Science Helps to Close Sitka Achievement Gap

By Lisa Busch, Executive Director, Sitka Sound Science Center

The Sitka School District is making progress in closing the academic achievement gap in science among Alaska Natives and economically disadvantaged students. Furthermore, Sitka students have consistently outperformed statewide results on the Alaska Science Assessment. There are a number of factors that contribute to a quality science education program. We believe that the expanded Sitka Scientists in the Schools program is a contributing factor to student success in science.

The Sitka Scientists in the Schools (SIS) program is based on the belief that students who work with a diversity of scientists from earliest of years and regularly throughout their entire school career, become enthused about working as a scientist and better understand how the scientific process works. SIS carefully coordinates scientists, teachers, state standards and hands on activities. “The intent is for the program to deliberately build understanding and enthusiasm for science in a way that complements and strengthens the existing curriculum,” says Janet Clarke, SSSC Education Director who oversees the program.

Dr. Lara Roketenetz from the University of Akron engages students in biomimicry and shows Sitka second graders a picture of herself when she was in second grade.

SIS began in 1997 with the nonprofit Sitka WhaleFest, an annual celebration of our marine environment that brings scientists to Sitka each November. The first SIS was a simple driveby educational experience and a dismal failure due to a lack of advanced planning. We quickly regrouped with teachers and scientists, creating the foundation of the current successful model. In 2012, the nonprofit Sitka Sound Science Center (SSSC) merged with Sitka WhaleFest and currently administers the SIS program. Today the well-coordinated program runs throughout the academic school year, and brings scientists into 9 schools, and over 73 different classrooms PreK to 12 each year. The program is also brought to Mt. Edgecumbe High School.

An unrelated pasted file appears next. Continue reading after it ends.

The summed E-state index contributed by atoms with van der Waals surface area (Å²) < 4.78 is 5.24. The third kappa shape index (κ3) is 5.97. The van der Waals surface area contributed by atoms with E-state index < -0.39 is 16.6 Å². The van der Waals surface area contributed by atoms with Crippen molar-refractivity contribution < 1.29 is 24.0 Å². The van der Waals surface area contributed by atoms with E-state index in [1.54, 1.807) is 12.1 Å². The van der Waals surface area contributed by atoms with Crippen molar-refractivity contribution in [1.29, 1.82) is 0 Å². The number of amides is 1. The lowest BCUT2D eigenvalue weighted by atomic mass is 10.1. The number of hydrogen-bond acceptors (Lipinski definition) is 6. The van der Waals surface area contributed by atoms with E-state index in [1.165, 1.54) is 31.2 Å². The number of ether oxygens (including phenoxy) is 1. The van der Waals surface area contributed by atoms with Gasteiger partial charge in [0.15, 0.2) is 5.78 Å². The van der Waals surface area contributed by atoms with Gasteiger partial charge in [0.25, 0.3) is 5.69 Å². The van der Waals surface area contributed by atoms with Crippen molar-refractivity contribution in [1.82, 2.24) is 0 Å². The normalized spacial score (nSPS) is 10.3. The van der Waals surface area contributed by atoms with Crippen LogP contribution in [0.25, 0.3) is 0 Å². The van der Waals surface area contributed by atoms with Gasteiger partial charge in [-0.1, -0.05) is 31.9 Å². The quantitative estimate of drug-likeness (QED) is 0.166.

How did we make a success out of that original dismal failure 20 years ago? “ We listened to what we did wrong and made changes,” says project originator marine biologist Jan Straley, from the University of Alaska Southeast. Straley points out that scientists needed to understand the learning capacity and developmental abilities of each grade level and the teachers needed to be convinced SIS was worthwhile.

Today Sitka Sound Science Center science educators ( Clarke and SSSC ed coordinator, Kristina Tirman) serve as liaisons between teachers, classrooms and scientists. The educators know the developmental stages for students (i.e. can kindergartners blow up a balloon? ) Pre SIS consultation allows teachers to voice where they need help meeting state standards and when lessons will fit into the existing curriculum. Before the scientist’s visit, the SIS science educators prepare and deliver lessons to students about basic content and expectations. Requiring teachers to be in the classroom and engaged in the program improves the comfort level for some teachers lacking experience teaching science. Scientists are trained in classroom parameters and basic science communication skills. They are encouraged to drop unnecessary technical language, convey their passion about what they study, and share openly their failures and successes. The scientists appreciate the facilitation and the learning experience of working in a classroom.

In 2010, the strategic move was made to have SIS in every grade level (starting in kindergarten) and SIS was expanded throughout and the school year. This was made possible by five years of grant funding that allowed for continuity and planning.

However, the real success of the SIS program comes from embracing Sitka as a spectacular natural classroom, emphasizing science surrounds us, and we use it every day. Foremost to the success of SIS is the team of collaborators with the same vision to provide all students the same opportunity to learn about science. Here is a short video about the program which had been funded by the USDA.

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The views expressed here are the writer’s and are not necessarily endorsed by the Association of Alaska School Boards. AASB welcomes diverse perspectives and civil discourse. To submit a Guest Column for consideration, see our Guest Column Guidelines and email your 400-1000 word submission HERE.